"To find out what one is fitted to do, and to secure an opportunity to do it, is the key to happiness." ~ John Dewey
October has shaped up to be a fantastic month for me. A few dips here and there, though for the most part it's been about exploring new opportunities, meeting new people, and getting a better handle on how my life is moving forward. In other words, I am deep into the first piece of John Dewey's statement: "finding what one is fitted to do".
Tonight I had dinner with my friend, Richard, and we were talking about this exploration. I suppose one of the reasons we've become such good friends is that we are natural explorers. This is true of so many of my friends, nearly all of them have gone down many different paths, learning a lot along the way, and eventually finding their groove. I'm the late bloomer in the bunch. It took me a long time before I realized how that I could build a life around the idea of a securing a quality education for every child, how adamantly I believe in Frederick Douglass's idea that "It is easier to build strong children than to repair broken men." I am a product of this idea and I am now at a point where I've been in the world enough to be able to fight for this principle in a thoughtful, compelling way.
So now the trick is the how, John Dewey's second piece of the puzzle: how (and where) to secure an opportunity to do what I am fitted to do. On the one hand, I am fortunate that my passion has many different avenues for me to pursue. I could go back to a nonprofit that has a mission to help children. I could teach. I could do research in this area. I could pursue an advanced degree (and there are several types of degrees that would be suitable). I could go into government work. I could simply volunteer as I have been doing for many years. I could write. In actuality, I could do all of these things, and likely will. On the other hand, how will I make a choice among all of these options? What is the right way forward for me?
One thing that has amazed me is that it's the first part, figuring out what we're fitted to do, what we're passionate about, that takes the most time and effort. Once that piece is firmly planted in our minds and hearts, and we begin to share it with others, opportunities to do what we love abound. People rally around us, support our dreams and efforts. Somehow, the way opens once we know what way we want to take.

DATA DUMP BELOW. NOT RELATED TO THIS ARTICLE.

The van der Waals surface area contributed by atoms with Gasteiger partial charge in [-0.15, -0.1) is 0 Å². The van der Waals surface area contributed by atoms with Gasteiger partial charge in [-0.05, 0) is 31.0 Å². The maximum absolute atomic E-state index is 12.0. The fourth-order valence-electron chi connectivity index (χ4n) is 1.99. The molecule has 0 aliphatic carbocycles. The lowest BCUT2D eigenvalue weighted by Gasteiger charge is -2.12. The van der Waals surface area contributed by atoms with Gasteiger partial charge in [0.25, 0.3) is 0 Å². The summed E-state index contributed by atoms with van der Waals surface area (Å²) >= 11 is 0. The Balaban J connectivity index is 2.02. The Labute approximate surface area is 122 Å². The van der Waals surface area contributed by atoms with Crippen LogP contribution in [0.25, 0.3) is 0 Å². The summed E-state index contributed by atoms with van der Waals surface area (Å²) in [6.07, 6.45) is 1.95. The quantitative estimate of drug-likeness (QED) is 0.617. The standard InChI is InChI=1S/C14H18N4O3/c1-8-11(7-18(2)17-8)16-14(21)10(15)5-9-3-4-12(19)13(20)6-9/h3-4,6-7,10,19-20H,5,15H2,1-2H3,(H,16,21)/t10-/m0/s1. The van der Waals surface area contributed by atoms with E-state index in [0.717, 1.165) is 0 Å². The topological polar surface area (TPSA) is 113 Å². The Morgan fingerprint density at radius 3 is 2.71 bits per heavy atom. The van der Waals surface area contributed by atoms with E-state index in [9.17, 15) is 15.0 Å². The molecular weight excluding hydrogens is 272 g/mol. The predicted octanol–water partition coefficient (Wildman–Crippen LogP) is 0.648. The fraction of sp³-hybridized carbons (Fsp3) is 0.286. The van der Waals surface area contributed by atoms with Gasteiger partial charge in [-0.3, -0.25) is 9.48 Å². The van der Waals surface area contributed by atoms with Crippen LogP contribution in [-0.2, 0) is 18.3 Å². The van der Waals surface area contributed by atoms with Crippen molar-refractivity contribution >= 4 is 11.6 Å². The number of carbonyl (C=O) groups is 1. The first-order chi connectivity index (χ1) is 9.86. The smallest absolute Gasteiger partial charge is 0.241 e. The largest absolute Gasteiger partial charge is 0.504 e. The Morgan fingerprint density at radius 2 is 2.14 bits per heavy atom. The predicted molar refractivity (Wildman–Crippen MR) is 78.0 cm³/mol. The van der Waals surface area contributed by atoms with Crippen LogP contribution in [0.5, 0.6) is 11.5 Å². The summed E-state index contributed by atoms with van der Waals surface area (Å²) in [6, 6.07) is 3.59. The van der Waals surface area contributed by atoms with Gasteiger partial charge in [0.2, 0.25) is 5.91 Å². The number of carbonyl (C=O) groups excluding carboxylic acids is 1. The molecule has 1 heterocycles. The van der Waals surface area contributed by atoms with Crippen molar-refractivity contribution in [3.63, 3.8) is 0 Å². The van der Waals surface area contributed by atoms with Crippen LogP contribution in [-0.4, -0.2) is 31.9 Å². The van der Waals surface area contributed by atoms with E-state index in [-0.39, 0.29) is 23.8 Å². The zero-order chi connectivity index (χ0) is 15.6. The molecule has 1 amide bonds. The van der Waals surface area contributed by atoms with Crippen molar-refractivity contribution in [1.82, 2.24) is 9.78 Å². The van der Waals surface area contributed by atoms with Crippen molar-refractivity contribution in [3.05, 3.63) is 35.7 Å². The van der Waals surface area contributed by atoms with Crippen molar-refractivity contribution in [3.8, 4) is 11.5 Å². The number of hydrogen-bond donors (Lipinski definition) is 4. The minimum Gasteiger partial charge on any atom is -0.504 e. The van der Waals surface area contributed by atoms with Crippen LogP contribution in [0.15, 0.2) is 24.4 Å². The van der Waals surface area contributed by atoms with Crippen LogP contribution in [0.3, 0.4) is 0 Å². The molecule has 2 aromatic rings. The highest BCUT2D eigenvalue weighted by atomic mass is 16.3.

This abundance didn't hit me until I was speaking to Richard tonight. I was telling him what I was interested in and why. I am in the midst of researching doctoral programs in public policy and there is one in particular that just feels right, that lights a fire in my eyes and heart, the same way that the Darden School was the absolute right fit for my MBA. There are others that seem fine as well, though I just can't seem to feel as excited about them as I am about this other program. And then a little panic set in. What if they don't take me? Then how will I ever get this work done that I now know I am fitted to do?
I thought about this on the subway ride home, actually I worried about it. And I played it through in my mind. What if this program didn't want me? What if the other programs didn't fit quite right? What if this degree just wouldn't be possible for me to get? I felt this way when applying to Darden, too. The only other program I applied to was Tuck, and after visiting Tuck, I knew that wasn't the right fit, so Darden quickly became the only place I could or would or wanted to go. On my drive back to DC from Charlottesville, after my interview and visit to grounds, after I had fallen deeply in love with Darden and the prospect of being a student there, I wondered what I would do if I didn't get in. I decided to do one of two things: I'd join the Peace Corps, also a lifelong dream of mine, or I'd move right back to New York where I knew I eventually wanted to make my home. That's it. Very simple.
As luck would have it, I was accepted at Darden on December 1st. I distinctly remember jumping for joy, accepting over the phone, and breathing a great big sigh of relief. I got exactly what I wanted. So now, I'm at that same point again. What will I do if this one program that seems perfect for me doesn't take me? Now there are many more options for this new road - maybe I'll teach full-time, go back into nonprofit work, start my own business, write, and continue to be an active volunteer. Maybe New York City government will prove to be the way for me. Yes, I confirmed, I have lots of options.
I emerged from the subway a few hours ago with a lighter heart. John Dewey would smile knowing that there are so many opportunities I could secure to go about doing my life's work. After all, he is the one who said we climb mountains so that we can see other mountains. From where I now stand, there are so many peaks in my landscape that a valley is scarcely able to be seen. With so many routes to happiness, the work for me now lies not in the finding but in the choosing. And that in itself is reason to smile.
The photo above is not my own. It can be found here.